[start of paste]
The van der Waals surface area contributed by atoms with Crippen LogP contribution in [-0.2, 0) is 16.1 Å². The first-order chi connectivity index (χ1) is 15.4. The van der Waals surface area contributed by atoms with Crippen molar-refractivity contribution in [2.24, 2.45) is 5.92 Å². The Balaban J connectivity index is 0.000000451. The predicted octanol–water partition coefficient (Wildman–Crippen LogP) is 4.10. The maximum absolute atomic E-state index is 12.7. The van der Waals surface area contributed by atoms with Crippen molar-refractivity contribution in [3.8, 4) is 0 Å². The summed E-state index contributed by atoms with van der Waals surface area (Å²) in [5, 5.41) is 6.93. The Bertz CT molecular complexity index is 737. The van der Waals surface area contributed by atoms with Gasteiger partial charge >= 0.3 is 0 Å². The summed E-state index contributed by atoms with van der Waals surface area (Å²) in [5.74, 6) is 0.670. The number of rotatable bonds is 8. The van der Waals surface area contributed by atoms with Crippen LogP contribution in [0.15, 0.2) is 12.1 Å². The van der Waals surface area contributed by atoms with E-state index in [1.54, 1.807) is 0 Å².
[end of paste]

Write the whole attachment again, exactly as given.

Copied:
The van der Waals surface area contributed by atoms with Crippen LogP contribution in [-0.2, 0) is 16.1 Å². The first-order chi connectivity index (χ1) is 15.4. The van der Waals surface area contributed by atoms with Crippen molar-refractivity contribution in [2.24, 2.45) is 5.92 Å². The Balaban J connectivity index is 0.000000451. The predicted octanol–water partition coefficient (Wildman–Crippen LogP) is 4.10. The maximum absolute atomic E-state index is 12.7. The van der Waals surface area contributed by atoms with Crippen molar-refractivity contribution in [3.8, 4) is 0 Å². The summed E-state index contributed by atoms with van der Waals surface area (Å²) in [5, 5.41) is 6.93. The Bertz CT molecular complexity index is 737. The van der Waals surface area contributed by atoms with Gasteiger partial charge >= 0.3 is 0 Å². The summed E-state index contributed by atoms with van der Waals surface area (Å²) in [5.74, 6) is 0.670. The number of rotatable bonds is 8. The van der Waals surface area contributed by atoms with Crippen LogP contribution in [0.15, 0.2) is 12.1 Å². The van der Waals surface area contributed by atoms with E-state index in [1.54, 1.807) is 0 Å².